After almost a year of meetings, consultations with knowledgeable solar professionals and visits to several local solar sites, the Planning Commission’s Solar Ordinance Review Committee put forth a set of recommendations that were incorporated into the solar ordinance approved by Shenandoah County Board of Supervisors last Tuesday, April 25.
We applaud the solar committee’s work and commitment to develop an ordinance that successfully balances the community’s desire to protect agricultural lands while allowing opportunity for new energy development.
The approved ordinance includes many of the protective design standards for utility-scale solar development that the Alliance has advocated for such as:
- Protecting clean water by avoiding developments near wetlands, springs or sinkholes, streams, floodplains or on steep slopes.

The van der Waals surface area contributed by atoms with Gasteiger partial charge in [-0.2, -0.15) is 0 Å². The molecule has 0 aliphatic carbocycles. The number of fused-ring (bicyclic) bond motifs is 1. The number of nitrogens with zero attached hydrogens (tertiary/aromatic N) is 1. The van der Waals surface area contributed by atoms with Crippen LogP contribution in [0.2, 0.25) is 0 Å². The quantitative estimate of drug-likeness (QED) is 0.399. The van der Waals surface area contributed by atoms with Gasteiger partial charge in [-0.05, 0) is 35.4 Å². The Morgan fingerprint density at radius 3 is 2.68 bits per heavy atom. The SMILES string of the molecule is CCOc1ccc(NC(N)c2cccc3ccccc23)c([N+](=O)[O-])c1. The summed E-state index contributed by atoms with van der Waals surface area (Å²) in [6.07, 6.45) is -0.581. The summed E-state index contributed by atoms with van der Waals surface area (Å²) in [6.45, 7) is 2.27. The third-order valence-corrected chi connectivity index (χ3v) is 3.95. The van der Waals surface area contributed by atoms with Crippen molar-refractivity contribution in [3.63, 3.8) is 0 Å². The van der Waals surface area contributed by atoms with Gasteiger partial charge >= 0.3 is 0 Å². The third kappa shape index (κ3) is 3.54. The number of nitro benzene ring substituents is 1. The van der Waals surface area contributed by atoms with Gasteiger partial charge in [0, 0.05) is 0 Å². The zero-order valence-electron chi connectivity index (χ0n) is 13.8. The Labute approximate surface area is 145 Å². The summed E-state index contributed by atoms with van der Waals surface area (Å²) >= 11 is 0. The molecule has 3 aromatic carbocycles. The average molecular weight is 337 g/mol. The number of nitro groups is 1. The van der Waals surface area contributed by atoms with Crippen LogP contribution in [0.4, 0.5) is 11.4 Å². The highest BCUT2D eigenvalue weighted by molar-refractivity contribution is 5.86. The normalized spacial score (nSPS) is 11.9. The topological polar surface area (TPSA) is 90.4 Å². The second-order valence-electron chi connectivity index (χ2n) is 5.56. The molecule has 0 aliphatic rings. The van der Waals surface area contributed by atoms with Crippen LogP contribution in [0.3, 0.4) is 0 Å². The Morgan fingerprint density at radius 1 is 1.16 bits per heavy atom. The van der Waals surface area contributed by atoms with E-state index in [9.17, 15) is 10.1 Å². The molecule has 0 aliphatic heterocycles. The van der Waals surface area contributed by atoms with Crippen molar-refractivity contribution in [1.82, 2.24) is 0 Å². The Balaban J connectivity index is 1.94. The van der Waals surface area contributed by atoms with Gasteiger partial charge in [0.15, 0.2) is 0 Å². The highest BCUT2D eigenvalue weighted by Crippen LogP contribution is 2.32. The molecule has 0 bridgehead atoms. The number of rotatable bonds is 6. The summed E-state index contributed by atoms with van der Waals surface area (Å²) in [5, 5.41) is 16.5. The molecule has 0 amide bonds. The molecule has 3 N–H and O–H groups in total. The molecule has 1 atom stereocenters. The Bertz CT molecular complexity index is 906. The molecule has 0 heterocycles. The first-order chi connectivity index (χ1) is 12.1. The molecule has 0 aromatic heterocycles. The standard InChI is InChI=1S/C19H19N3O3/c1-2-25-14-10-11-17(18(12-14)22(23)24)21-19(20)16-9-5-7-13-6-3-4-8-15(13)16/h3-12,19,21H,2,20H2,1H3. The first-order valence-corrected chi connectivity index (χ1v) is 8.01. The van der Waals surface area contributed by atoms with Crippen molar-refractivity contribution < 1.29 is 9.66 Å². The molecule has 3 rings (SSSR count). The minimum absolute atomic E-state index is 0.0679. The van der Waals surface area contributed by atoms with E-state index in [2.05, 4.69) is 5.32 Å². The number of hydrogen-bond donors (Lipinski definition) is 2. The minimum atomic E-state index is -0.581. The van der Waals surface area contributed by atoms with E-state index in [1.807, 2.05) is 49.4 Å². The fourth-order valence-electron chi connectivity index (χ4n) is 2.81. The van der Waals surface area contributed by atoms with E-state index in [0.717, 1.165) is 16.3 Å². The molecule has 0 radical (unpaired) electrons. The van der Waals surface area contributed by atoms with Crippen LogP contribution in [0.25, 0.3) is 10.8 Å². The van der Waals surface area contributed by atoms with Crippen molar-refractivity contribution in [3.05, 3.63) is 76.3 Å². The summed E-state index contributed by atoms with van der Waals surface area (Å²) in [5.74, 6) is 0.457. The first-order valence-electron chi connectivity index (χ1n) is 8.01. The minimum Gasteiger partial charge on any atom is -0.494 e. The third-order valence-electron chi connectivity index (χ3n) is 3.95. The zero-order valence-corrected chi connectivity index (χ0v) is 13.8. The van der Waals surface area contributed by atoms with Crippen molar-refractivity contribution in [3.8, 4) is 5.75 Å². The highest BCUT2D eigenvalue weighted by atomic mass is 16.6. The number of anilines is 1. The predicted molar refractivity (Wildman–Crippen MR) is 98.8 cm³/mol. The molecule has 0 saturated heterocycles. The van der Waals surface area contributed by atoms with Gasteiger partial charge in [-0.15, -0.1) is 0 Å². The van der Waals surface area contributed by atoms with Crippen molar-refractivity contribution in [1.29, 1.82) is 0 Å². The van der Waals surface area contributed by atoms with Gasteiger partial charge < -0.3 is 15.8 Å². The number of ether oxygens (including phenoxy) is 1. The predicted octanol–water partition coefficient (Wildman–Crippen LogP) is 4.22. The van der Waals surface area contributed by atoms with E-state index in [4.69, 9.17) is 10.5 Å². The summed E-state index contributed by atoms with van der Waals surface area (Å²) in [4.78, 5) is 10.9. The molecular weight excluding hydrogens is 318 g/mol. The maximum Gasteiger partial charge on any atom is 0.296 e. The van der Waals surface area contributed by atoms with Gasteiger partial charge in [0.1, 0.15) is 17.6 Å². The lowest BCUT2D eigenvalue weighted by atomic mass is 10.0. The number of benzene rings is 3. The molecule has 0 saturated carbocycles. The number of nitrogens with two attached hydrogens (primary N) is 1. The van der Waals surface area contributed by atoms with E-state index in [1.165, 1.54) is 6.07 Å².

- Limiting soil disturbance to 50 acres per site and to only the area required for construction, operation and maintenance of the facility.
- Avoiding historic, cultural and scenic resources by not allowing a facility within 300 feet of an identified resource.
- Returning the sites to pre-construction condition by requiring restoration to prior conditions at the end of the project by retaining existing topsoil on site, soil restoration and revegetation.
- Supporting continued agriculture or wildlife habitat by including wildlife corridors as identified and requiring a minimum 50% project area coverage by pollinator friendly plants.
- Considering lasting infrastructure impacts by communicating with neighboring landowners via required community meetings.
If you’re in Shenandoah County, take a moment to thank members of the solar committee, planning commission and board of supervisors for putting in place a solar ordinance that protects the county’s water and soil and the agriculture and tourism industries they support while allowing opportunities for energy development.
Content Photo by Chris Anderson